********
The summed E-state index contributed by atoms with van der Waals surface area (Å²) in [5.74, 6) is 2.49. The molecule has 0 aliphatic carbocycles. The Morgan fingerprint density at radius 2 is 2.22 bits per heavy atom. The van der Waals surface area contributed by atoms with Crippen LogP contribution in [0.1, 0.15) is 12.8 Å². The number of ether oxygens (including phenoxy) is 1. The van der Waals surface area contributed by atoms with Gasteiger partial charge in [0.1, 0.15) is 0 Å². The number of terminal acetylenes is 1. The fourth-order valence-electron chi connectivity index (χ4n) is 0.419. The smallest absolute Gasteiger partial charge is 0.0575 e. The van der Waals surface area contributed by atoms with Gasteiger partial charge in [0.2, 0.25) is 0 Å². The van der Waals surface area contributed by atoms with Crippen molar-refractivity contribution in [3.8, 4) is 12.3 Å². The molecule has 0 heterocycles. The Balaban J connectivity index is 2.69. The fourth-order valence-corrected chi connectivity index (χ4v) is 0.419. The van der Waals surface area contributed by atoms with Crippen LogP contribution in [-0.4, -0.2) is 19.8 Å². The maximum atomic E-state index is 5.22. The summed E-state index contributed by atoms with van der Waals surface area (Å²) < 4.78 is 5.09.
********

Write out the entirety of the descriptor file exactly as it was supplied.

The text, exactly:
The summed E-state index contributed by atoms with van der Waals surface area (Å²) in [5.74, 6) is 2.49. The molecule has 0 aliphatic carbocycles. The Morgan fingerprint density at radius 2 is 2.22 bits per heavy atom. The van der Waals surface area contributed by atoms with Crippen LogP contribution in [0.1, 0.15) is 12.8 Å². The number of ether oxygens (including phenoxy) is 1. The van der Waals surface area contributed by atoms with Gasteiger partial charge in [0.1, 0.15) is 0 Å². The number of terminal acetylenes is 1. The fourth-order valence-electron chi connectivity index (χ4n) is 0.419. The smallest absolute Gasteiger partial charge is 0.0575 e. The van der Waals surface area contributed by atoms with Gasteiger partial charge in [0.2, 0.25) is 0 Å². The van der Waals surface area contributed by atoms with Crippen molar-refractivity contribution in [3.8, 4) is 12.3 Å². The molecule has 0 heterocycles. The Balaban J connectivity index is 2.69. The fourth-order valence-corrected chi connectivity index (χ4v) is 0.419. The van der Waals surface area contributed by atoms with Crippen LogP contribution in [-0.4, -0.2) is 19.8 Å². The maximum atomic E-state index is 5.22. The summed E-state index contributed by atoms with van der Waals surface area (Å²) < 4.78 is 5.09.